ii.      Yau Tong Bay is characterised by the old and obsolete industrial buildings which are considered to be the potential pollution sources.  Implementation of the proposed comprehensive development at Yau Tong Bay will remove the sources of pollution and nuisance, such as air, noise and water pollution emitters from the industrial operations to the nearby residents and the students of schools and will contribute environmental upgrading of the waterfront.

iii.     The existing Yau Tong Bay seabed is highly contaminated by the discharge or contaminants released from the existing industrial operations of the surrounding marine lots, such as shipyards, sawmill or car repairing industry. The odour arising from the contaminated seabed may have the possibility to cause nuisance to the nearby residents.  Apart from the direct impacts to the nearby residents, the contaminated seabed may also endanger the public indirectly. Consumption of the polluted fishes caught from leisurely fishing at the bay would be harmful if not hazardous to health.  Reclamation of the bay can conceal the contaminated seabed and thus minimise the adverse impacts of the contaminated seabed to the public and marine habitat.

iv.    Urban renewal to stimulate further renewal in the degraded parts of the District.

·       Enhancement to open space provision:

i.       The Central and East Kowloon Development Statement (CEKDS) study revealed a finding that there is a general shortage of open space in the Kwun Tong area.  According to the public consultation on “Planning Study on the Harbour and Its Waterfront Areas”, public benefits/access shall be emphasized for all development facing the harbour whereby the use of waterfront promenade and recreational / tourism facilities shall be encouraged as part of the redevelopment along waterfront to provide public open space for access and enjoyment of the public. The proposed development on the reclamation provides a natural sightline of the waterfront and will provide an ideal space for passive and even active recreation uses.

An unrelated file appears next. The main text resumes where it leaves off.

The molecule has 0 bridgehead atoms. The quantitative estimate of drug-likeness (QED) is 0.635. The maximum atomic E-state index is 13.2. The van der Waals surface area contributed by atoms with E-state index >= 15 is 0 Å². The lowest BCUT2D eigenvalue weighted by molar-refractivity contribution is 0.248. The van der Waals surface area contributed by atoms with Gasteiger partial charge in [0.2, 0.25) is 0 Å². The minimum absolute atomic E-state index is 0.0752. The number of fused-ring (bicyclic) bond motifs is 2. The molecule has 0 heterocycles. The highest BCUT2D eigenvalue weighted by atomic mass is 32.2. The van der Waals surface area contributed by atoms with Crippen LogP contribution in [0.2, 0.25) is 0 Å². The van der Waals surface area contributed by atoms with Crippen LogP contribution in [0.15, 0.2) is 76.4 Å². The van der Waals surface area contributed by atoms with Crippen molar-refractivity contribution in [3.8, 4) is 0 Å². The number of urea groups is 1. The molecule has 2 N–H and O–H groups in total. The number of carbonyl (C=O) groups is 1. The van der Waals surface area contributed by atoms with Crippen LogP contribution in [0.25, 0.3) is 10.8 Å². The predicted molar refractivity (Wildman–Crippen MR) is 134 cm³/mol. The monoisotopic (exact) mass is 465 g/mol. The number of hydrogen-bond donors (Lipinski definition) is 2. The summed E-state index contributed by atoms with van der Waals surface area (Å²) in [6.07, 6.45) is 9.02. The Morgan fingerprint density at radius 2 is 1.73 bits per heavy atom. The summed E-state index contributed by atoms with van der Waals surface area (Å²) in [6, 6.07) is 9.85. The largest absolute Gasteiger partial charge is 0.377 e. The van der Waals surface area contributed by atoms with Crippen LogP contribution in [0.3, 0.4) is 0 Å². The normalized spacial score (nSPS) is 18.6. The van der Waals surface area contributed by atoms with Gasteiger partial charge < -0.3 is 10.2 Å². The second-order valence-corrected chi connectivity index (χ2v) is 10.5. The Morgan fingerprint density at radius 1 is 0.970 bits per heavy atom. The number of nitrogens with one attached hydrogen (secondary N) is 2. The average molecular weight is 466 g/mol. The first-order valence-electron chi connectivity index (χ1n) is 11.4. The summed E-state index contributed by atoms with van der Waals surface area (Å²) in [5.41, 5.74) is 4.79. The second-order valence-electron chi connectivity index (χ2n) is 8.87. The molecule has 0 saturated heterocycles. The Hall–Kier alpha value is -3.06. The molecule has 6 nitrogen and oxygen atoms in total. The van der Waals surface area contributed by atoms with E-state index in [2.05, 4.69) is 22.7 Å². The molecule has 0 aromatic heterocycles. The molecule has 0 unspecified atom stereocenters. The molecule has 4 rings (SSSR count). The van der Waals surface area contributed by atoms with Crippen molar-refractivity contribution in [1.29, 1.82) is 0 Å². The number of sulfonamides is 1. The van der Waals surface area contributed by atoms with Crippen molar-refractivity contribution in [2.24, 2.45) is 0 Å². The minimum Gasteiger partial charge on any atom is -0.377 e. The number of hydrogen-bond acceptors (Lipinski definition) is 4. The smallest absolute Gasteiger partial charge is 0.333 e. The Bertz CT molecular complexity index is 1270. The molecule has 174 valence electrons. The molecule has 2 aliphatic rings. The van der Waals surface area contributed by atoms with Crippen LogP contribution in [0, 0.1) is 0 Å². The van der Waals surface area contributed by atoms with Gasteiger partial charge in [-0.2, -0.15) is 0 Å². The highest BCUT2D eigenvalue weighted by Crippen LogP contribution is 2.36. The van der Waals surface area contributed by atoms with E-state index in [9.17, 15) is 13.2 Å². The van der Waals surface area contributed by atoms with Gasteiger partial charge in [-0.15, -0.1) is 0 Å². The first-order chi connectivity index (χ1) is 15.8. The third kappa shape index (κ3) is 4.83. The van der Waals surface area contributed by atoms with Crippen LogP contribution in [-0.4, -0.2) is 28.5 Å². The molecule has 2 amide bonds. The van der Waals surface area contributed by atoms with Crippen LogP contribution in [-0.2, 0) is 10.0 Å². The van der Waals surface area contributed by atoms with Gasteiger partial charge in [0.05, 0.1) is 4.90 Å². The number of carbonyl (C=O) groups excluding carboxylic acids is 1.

·       Additional land resource to GIC facilities

i.       Another shortcoming within the Kwun Tong area is the inadequate provision of school facilities.  Due to insufficient land allocation of educational purpose in Kwun Tong, the proposed development will be able to provide land resources for school provision, on top of the school facilities already provided within the gazetted CDA (total 8 schools) to support the population growth in Yau Tong and the surrounding areas.